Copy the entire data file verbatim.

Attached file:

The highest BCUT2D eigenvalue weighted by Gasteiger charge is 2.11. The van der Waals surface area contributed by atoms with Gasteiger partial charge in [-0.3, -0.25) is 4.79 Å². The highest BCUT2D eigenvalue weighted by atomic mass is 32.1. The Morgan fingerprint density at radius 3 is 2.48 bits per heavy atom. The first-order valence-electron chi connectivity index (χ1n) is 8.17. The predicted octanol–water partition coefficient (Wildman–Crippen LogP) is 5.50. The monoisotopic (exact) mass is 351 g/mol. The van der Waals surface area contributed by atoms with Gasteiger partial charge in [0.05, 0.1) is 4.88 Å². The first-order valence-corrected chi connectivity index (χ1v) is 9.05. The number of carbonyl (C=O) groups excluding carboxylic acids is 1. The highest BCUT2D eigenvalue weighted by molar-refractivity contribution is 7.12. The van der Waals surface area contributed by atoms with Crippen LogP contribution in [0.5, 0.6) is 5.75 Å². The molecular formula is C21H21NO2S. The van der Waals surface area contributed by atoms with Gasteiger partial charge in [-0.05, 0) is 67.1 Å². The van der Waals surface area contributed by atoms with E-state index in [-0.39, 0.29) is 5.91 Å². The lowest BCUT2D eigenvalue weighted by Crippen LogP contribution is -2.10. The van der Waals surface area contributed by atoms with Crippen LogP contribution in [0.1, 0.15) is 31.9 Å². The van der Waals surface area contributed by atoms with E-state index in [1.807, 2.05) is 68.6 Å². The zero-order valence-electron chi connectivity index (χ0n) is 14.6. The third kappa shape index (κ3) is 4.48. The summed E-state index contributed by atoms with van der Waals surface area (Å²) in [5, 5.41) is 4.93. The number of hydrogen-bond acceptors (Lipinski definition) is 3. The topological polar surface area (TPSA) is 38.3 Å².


The highest BCUT2D eigenvalue weighted by Gasteiger charge is 2.11. The van der Waals surface area contributed by atoms with Gasteiger partial charge in [-0.3, -0.25) is 4.79 Å². The highest BCUT2D eigenvalue weighted by atomic mass is 32.1. The Morgan fingerprint density at radius 3 is 2.48 bits per heavy atom. The first-order valence-electron chi connectivity index (χ1n) is 8.17. The predicted octanol–water partition coefficient (Wildman–Crippen LogP) is 5.50. The monoisotopic (exact) mass is 351 g/mol. The van der Waals surface area contributed by atoms with Gasteiger partial charge in [0.05, 0.1) is 4.88 Å². The first-order valence-corrected chi connectivity index (χ1v) is 9.05. The number of carbonyl (C=O) groups excluding carboxylic acids is 1. The highest BCUT2D eigenvalue weighted by molar-refractivity contribution is 7.12. The van der Waals surface area contributed by atoms with Crippen LogP contribution in [0.5, 0.6) is 5.75 Å². The molecular formula is C21H21NO2S. The van der Waals surface area contributed by atoms with Gasteiger partial charge in [-0.05, 0) is 67.1 Å². The van der Waals surface area contributed by atoms with E-state index in [-0.39, 0.29) is 5.91 Å². The lowest BCUT2D eigenvalue weighted by Crippen LogP contribution is -2.10. The van der Waals surface area contributed by atoms with Crippen LogP contribution in [0.1, 0.15) is 31.9 Å². The van der Waals surface area contributed by atoms with E-state index in [1.807, 2.05) is 68.6 Å². The zero-order valence-electron chi connectivity index (χ0n) is 14.6. The third kappa shape index (κ3) is 4.48. The summed E-state index contributed by atoms with van der Waals surface area (Å²) in [5, 5.41) is 4.93. The number of hydrogen-bond acceptors (Lipinski definition) is 3. The topological polar surface area (TPSA) is 38.3 Å².